But this is progress, and this is healthy, and this is grief. This weekend I was reassured that my son is still there, deep in my heart. I’ve been coasting along and changing things in my life. Many of those changes are in my home. The biggest thing is that Gabe’s youngest brother moved into his room. Gabe’s room sat minimally changed for over 4 years, but it was time to change it. So with the help of a friend (ok, so I helped that friend a tiny bit while he did the VAST majority of the work) Liam’s new room was made. To do that required me to move things out of Gabe’s room- boxes, clothing, and other things.

This past weekend I went through just one box of those things. I found writing, artwork, trinkets, and other things. It all went smoothly until one item. His band shoes. I picked up his shoes and immediately began crying. And not just a little bit. Cries just like those early in grief- deep and pain filled. My friend was there and held me while I cried, and I healed just a bit more.

That wave of grief was quick but so powerful. I’m thankful for it. Thankful for the reminder that no matter how much time passes my heart will always be connected to Gabe. Thankful for that quick burst of pain to show me just how far I’ve come. And thankful to share that moment and memories of my son as I processed through his things.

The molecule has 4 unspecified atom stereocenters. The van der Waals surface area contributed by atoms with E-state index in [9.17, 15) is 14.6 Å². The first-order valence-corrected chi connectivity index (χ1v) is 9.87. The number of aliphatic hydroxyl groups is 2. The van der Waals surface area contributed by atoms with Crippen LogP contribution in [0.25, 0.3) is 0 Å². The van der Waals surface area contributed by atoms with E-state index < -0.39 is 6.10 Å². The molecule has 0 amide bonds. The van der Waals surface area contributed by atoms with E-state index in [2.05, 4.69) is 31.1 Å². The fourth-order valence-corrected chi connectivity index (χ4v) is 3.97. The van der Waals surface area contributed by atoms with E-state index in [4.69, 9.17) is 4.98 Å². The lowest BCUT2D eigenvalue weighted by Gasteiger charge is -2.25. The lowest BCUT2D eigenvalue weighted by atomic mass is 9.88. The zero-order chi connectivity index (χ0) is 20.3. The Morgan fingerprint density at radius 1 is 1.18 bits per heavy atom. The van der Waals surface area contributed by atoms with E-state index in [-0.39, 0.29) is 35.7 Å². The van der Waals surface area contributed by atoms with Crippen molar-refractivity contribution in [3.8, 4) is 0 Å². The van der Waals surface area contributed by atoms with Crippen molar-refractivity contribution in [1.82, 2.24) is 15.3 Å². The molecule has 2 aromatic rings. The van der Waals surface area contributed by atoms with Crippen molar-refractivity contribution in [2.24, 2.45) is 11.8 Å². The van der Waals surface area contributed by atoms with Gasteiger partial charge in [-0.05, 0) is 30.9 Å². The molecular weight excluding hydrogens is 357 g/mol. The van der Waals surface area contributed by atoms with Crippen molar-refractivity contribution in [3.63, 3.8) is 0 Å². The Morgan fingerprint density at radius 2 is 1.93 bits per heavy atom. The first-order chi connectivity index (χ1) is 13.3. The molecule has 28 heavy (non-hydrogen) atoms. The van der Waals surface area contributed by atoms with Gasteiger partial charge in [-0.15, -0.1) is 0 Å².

Losing my son has been such a difficult road, but through this deep loss and even in those painful moments I am so thankful.

**The pictures below are Liam’s new room/Gabe’s old room. Liam chose the new color. I think Gabe would approve!

Embracing the Rosebush

This afternoon I finally got around to some much needed weeding on the front and side of the house. As I  walked around the corner I saw a mess of weeds around a very small rosebush.

This rosebush is my nemesis. I’ve never really cared for rosebushes. They are beautiful at first, but then the aphids get them. The leaves become damaged and they don’t look so pretty. They need maintenance- the flowers need to be pruned to look beautiful. And they have thorns! Sharp thorns that make the pruning part very unpleasant. My dislike of rosebushes is really quite justified.